Free Exercise Clause, freedom of association,
and hard-core "no p referen...
LoAndEd at AOL.COM
LoAndEd at AOL.COM
Wed Mar 1 17:44:31 PST 2000
The Scouts ask for a ruling that "private, non-commercial, expressive
have the *unqualified* right to select their own leadership" (p.34).
Similarly, Eugene writes that Justice Stevens "might come to accept that all
nonprofit expressive associations (or maybe even all expressive associations,
period) should be free to select their leaders and sub-leaders without regard
to antidiscrimination law." I understand from the previous Scouts thread
that many on this list would approve of such a bright-line rule.
Of course, the benefits of a bright-line rule are obvious (assuming the line
is, in fact, bright). Two questions for proponents of such a rule, however:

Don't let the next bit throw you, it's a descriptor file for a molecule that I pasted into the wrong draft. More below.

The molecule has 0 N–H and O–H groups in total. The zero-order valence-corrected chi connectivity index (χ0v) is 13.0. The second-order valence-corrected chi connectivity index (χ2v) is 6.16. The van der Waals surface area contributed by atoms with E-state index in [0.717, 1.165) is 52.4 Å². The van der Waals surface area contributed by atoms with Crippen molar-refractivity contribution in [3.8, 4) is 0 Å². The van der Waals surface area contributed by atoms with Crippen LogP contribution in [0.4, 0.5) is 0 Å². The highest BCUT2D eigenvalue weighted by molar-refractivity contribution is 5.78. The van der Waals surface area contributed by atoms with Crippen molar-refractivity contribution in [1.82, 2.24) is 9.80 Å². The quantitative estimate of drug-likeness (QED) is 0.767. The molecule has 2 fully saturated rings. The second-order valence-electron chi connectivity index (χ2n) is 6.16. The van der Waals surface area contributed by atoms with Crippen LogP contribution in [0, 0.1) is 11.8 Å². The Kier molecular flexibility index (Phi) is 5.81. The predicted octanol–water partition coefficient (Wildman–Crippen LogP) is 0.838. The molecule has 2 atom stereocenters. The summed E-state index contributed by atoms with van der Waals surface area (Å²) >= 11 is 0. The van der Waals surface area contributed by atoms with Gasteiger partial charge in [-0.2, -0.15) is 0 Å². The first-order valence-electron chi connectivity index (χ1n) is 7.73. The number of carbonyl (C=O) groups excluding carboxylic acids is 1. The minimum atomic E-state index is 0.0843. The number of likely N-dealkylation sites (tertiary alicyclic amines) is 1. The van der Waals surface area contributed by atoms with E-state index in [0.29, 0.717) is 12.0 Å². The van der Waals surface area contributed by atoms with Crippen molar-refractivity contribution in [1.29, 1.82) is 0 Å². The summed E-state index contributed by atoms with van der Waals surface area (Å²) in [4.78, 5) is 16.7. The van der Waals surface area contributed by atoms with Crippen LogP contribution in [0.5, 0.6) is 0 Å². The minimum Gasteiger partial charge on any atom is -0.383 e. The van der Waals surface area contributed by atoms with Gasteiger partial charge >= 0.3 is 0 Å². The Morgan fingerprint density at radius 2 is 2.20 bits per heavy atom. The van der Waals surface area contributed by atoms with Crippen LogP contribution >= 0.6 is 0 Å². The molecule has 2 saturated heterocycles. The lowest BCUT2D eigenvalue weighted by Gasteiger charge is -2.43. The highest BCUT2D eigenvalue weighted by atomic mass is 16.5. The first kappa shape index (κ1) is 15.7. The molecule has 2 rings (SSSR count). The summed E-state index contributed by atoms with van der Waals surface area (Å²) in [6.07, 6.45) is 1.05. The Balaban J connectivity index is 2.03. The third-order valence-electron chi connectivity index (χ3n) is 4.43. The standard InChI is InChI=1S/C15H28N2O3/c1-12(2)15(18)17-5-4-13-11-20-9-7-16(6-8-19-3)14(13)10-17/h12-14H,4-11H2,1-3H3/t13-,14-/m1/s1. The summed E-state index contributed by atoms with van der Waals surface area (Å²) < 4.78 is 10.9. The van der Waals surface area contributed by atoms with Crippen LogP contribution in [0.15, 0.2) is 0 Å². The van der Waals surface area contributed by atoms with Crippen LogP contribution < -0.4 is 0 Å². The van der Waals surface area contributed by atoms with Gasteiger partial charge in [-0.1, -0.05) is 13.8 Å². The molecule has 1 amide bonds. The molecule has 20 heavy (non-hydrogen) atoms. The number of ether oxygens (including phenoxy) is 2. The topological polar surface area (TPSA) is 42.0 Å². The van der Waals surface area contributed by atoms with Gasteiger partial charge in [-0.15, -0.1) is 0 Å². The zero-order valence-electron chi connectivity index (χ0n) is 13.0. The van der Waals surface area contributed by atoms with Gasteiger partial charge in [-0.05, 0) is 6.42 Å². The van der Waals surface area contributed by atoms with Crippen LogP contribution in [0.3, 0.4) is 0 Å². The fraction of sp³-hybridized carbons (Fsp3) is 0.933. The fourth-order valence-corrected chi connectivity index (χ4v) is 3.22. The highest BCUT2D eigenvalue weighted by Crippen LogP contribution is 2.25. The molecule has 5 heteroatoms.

1. I recognize that the distinction between "commercial" and "expressive"
associations derives from O'Connor's concurrence in Roberts. But can it be
defended? Besides the nightmarish line-drawing problems inherent in such a
distinction, how can this distinction make sense, or be squared with
governing Free Speech doctrine? If a noncommercial entity has an unqualified
right to choose its spokespersons (I assume "leaders" is a proxy for
spokespersons) without regard to all antidiscrimination laws, why isn't the
same true of commercial entities (at least with respect to those leaders who
engage in noncommercial speech)? Do they have a lesser right to free speech?
A lesser right not to be compelled to speak or to "choose its speakers"?
What about Bellotti and Pacific Gas & Electric?
2. What about the race discrimination test case? Do folks really think that
the Scouts/Sierra Club/Washington Legal Foundation/[fill in association of
your choice] should be able to refuse to hire black spokespersons/leaders?
If not, doesn't that suggest that courts must (as in Roberts) consider (i)
the importance of the state interest and (ii) the extent to which the
antidiscrimination law would, in fact, affect the organization's speech?
Marty (in my private capacity)
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